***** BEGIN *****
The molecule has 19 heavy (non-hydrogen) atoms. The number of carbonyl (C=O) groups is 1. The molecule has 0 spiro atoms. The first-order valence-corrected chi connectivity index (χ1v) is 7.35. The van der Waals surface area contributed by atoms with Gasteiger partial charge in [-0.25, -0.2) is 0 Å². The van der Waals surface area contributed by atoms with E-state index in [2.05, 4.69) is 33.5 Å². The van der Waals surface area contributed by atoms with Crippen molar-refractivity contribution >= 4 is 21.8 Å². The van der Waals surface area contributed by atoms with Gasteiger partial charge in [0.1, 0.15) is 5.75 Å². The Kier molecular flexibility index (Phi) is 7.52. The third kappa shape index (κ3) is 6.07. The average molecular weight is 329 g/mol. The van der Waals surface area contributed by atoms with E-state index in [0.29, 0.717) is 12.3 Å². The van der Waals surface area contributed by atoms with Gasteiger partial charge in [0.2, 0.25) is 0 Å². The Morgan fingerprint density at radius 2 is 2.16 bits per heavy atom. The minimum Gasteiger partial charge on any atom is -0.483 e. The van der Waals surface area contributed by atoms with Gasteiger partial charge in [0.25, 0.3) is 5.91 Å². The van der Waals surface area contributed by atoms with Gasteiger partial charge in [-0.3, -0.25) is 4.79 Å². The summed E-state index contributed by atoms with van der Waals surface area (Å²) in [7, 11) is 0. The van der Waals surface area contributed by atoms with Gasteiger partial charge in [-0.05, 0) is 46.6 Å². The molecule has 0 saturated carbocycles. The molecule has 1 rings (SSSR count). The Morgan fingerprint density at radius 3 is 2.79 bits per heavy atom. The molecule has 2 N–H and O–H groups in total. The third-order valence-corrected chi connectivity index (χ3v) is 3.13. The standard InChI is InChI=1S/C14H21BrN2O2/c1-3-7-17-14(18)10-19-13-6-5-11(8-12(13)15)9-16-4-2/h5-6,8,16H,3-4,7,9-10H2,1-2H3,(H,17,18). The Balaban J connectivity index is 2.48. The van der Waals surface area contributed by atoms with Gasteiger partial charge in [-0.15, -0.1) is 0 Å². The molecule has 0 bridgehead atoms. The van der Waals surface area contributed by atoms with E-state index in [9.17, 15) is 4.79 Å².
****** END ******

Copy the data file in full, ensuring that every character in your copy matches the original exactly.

The molecule has 19 heavy (non-hydrogen) atoms. The number of carbonyl (C=O) groups is 1. The molecule has 0 spiro atoms. The first-order valence-corrected chi connectivity index (χ1v) is 7.35. The van der Waals surface area contributed by atoms with Gasteiger partial charge in [-0.25, -0.2) is 0 Å². The van der Waals surface area contributed by atoms with E-state index in [2.05, 4.69) is 33.5 Å². The van der Waals surface area contributed by atoms with Crippen molar-refractivity contribution >= 4 is 21.8 Å². The van der Waals surface area contributed by atoms with Gasteiger partial charge in [0.1, 0.15) is 5.75 Å². The Kier molecular flexibility index (Phi) is 7.52. The third kappa shape index (κ3) is 6.07. The average molecular weight is 329 g/mol. The van der Waals surface area contributed by atoms with E-state index in [0.29, 0.717) is 12.3 Å². The van der Waals surface area contributed by atoms with Gasteiger partial charge in [0.2, 0.25) is 0 Å². The Morgan fingerprint density at radius 2 is 2.16 bits per heavy atom. The minimum Gasteiger partial charge on any atom is -0.483 e. The van der Waals surface area contributed by atoms with Gasteiger partial charge in [0.25, 0.3) is 5.91 Å². The van der Waals surface area contributed by atoms with Gasteiger partial charge in [-0.3, -0.25) is 4.79 Å². The summed E-state index contributed by atoms with van der Waals surface area (Å²) in [7, 11) is 0. The van der Waals surface area contributed by atoms with Gasteiger partial charge in [-0.05, 0) is 46.6 Å². The molecule has 0 saturated carbocycles. The molecule has 1 rings (SSSR count). The Morgan fingerprint density at radius 3 is 2.79 bits per heavy atom. The molecule has 2 N–H and O–H groups in total. The third-order valence-corrected chi connectivity index (χ3v) is 3.13. The standard InChI is InChI=1S/C14H21BrN2O2/c1-3-7-17-14(18)10-19-13-6-5-11(8-12(13)15)9-16-4-2/h5-6,8,16H,3-4,7,9-10H2,1-2H3,(H,17,18). The Balaban J connectivity index is 2.48. The van der Waals surface area contributed by atoms with Gasteiger partial charge in [-0.15, -0.1) is 0 Å². The molecule has 0 bridgehead atoms. The van der Waals surface area contributed by atoms with E-state index in [9.17, 15) is 4.79 Å².